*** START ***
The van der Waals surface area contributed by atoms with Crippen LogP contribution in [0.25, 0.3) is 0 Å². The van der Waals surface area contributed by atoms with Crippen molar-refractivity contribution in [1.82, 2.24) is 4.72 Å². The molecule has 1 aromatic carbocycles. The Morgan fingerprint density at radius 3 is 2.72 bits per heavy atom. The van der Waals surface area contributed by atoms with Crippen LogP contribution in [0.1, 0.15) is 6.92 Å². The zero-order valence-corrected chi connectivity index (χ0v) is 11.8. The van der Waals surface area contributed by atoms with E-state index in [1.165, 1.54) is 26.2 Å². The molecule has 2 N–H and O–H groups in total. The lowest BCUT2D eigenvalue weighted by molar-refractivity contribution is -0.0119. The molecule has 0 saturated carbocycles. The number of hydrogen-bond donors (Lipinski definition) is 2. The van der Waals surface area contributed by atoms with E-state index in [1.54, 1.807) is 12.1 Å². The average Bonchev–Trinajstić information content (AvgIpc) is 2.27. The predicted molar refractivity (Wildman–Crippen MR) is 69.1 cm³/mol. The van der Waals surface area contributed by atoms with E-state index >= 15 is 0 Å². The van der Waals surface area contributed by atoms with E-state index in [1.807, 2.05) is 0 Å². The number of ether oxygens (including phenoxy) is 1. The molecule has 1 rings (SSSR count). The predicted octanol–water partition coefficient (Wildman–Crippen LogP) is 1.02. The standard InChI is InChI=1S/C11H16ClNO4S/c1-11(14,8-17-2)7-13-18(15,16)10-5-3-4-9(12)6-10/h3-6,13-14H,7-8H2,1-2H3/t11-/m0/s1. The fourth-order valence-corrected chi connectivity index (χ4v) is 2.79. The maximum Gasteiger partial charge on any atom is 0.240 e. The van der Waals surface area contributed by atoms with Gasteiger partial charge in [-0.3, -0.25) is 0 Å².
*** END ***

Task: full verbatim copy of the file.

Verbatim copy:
The van der Waals surface area contributed by atoms with Crippen LogP contribution in [0.25, 0.3) is 0 Å². The van der Waals surface area contributed by atoms with Crippen molar-refractivity contribution in [1.82, 2.24) is 4.72 Å². The molecule has 1 aromatic carbocycles. The Morgan fingerprint density at radius 3 is 2.72 bits per heavy atom. The van der Waals surface area contributed by atoms with Crippen LogP contribution in [0.1, 0.15) is 6.92 Å². The zero-order valence-corrected chi connectivity index (χ0v) is 11.8. The van der Waals surface area contributed by atoms with E-state index in [1.165, 1.54) is 26.2 Å². The molecule has 2 N–H and O–H groups in total. The lowest BCUT2D eigenvalue weighted by molar-refractivity contribution is -0.0119. The molecule has 0 saturated carbocycles. The number of hydrogen-bond donors (Lipinski definition) is 2. The van der Waals surface area contributed by atoms with E-state index in [1.54, 1.807) is 12.1 Å². The average Bonchev–Trinajstić information content (AvgIpc) is 2.27. The predicted molar refractivity (Wildman–Crippen MR) is 69.1 cm³/mol. The van der Waals surface area contributed by atoms with E-state index >= 15 is 0 Å². The van der Waals surface area contributed by atoms with E-state index in [1.807, 2.05) is 0 Å². The number of ether oxygens (including phenoxy) is 1. The molecule has 1 rings (SSSR count). The predicted octanol–water partition coefficient (Wildman–Crippen LogP) is 1.02. The standard InChI is InChI=1S/C11H16ClNO4S/c1-11(14,8-17-2)7-13-18(15,16)10-5-3-4-9(12)6-10/h3-6,13-14H,7-8H2,1-2H3/t11-/m0/s1. The fourth-order valence-corrected chi connectivity index (χ4v) is 2.79. The maximum Gasteiger partial charge on any atom is 0.240 e. The van der Waals surface area contributed by atoms with Gasteiger partial charge in [-0.3, -0.25) is 0 Å².